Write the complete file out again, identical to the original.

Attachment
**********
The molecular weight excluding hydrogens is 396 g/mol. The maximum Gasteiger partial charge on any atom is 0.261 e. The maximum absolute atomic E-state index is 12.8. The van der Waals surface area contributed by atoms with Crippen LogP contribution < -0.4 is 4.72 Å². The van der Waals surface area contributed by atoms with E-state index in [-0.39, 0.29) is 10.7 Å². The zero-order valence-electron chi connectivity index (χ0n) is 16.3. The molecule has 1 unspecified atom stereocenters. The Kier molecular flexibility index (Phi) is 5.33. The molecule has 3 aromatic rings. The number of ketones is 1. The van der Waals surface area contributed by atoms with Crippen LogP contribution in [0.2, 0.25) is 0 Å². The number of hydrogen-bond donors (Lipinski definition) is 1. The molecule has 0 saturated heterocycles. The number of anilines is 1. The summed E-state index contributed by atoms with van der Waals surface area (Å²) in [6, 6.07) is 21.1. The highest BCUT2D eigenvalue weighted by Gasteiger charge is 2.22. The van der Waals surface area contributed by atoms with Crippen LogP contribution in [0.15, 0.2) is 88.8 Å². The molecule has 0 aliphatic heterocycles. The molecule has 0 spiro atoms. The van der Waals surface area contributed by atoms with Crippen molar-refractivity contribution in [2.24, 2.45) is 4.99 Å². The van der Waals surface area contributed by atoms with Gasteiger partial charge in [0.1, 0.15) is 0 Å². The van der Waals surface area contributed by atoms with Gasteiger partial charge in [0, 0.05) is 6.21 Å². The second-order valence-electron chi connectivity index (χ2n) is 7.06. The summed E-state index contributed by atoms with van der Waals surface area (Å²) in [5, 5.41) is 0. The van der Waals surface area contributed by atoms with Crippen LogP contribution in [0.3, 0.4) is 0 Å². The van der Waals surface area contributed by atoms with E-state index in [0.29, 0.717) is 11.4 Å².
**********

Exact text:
The molecular weight excluding hydrogens is 396 g/mol. The maximum Gasteiger partial charge on any atom is 0.261 e. The maximum absolute atomic E-state index is 12.8. The van der Waals surface area contributed by atoms with Crippen LogP contribution < -0.4 is 4.72 Å². The van der Waals surface area contributed by atoms with E-state index in [-0.39, 0.29) is 10.7 Å². The zero-order valence-electron chi connectivity index (χ0n) is 16.3. The molecule has 1 unspecified atom stereocenters. The Kier molecular flexibility index (Phi) is 5.33. The molecule has 3 aromatic rings. The number of ketones is 1. The van der Waals surface area contributed by atoms with Crippen LogP contribution in [0.2, 0.25) is 0 Å². The number of hydrogen-bond donors (Lipinski definition) is 1. The molecule has 0 saturated heterocycles. The number of anilines is 1. The summed E-state index contributed by atoms with van der Waals surface area (Å²) in [6, 6.07) is 21.1. The highest BCUT2D eigenvalue weighted by Gasteiger charge is 2.22. The van der Waals surface area contributed by atoms with Crippen LogP contribution in [0.15, 0.2) is 88.8 Å². The molecule has 0 aliphatic heterocycles. The molecule has 0 spiro atoms. The van der Waals surface area contributed by atoms with Crippen molar-refractivity contribution in [2.24, 2.45) is 4.99 Å². The van der Waals surface area contributed by atoms with Gasteiger partial charge in [0.1, 0.15) is 0 Å². The van der Waals surface area contributed by atoms with Gasteiger partial charge in [0, 0.05) is 6.21 Å². The second-order valence-electron chi connectivity index (χ2n) is 7.06. The summed E-state index contributed by atoms with van der Waals surface area (Å²) in [5, 5.41) is 0. The van der Waals surface area contributed by atoms with Crippen LogP contribution in [0.3, 0.4) is 0 Å². The van der Waals surface area contributed by atoms with E-state index in [0.29, 0.717) is 11.4 Å².